Salty-Savory Whites with Pungent Fishy Things

Yes, some wines can have an intense savory, sometimes salty quality to them. Consider pairing these with foods of similar characteristics to enhance those qualities in each. This could mean a briny white from Greece with a food that has fish sauce as a key ingredient. Or try an orange wine (that’s a white wine that’s made like a red wine, by letting the skins stew in the juice, thereby imparting their flavor) from the Republic of Georgia with a salad of canned tuna.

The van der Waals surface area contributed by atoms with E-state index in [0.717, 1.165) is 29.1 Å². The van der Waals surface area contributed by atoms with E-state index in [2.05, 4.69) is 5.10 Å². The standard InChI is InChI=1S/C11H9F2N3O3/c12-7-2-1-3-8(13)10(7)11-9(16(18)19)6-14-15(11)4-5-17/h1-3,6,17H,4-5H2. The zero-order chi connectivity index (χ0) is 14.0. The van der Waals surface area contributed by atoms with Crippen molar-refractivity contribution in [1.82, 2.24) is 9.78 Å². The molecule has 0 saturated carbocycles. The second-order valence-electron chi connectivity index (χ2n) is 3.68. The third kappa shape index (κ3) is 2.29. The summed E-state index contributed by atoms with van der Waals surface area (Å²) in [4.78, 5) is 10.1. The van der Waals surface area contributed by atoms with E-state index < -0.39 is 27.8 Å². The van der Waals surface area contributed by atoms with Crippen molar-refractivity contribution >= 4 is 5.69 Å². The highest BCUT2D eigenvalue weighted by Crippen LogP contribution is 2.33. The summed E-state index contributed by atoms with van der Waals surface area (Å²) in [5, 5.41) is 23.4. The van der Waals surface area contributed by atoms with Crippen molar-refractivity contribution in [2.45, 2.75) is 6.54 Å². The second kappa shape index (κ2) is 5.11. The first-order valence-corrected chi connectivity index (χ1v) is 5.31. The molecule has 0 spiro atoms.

Oxidative Wines with Pungent, Salty, and Fried Stuff

Wines that are exposed to some level of oxygen in the production process — things like fino and manzanilla sherry, or the notorious Jura wines that are aged in open barrels (wines are conventionally aged in closed containers) — take on very complex flavors and smells. That can mean yeasty, savory, nutty, or candied aromas. Try contrasting these characteristics with foods that have sharp, bright, or salty notes like shrimp paste chile dip with fried eggplant, or with nutty foods like seasoned fried peanuts with lemongrass and garlic. Pair more delicate dishes, like tuna tartare, with wines that have gentler levels of oxidation.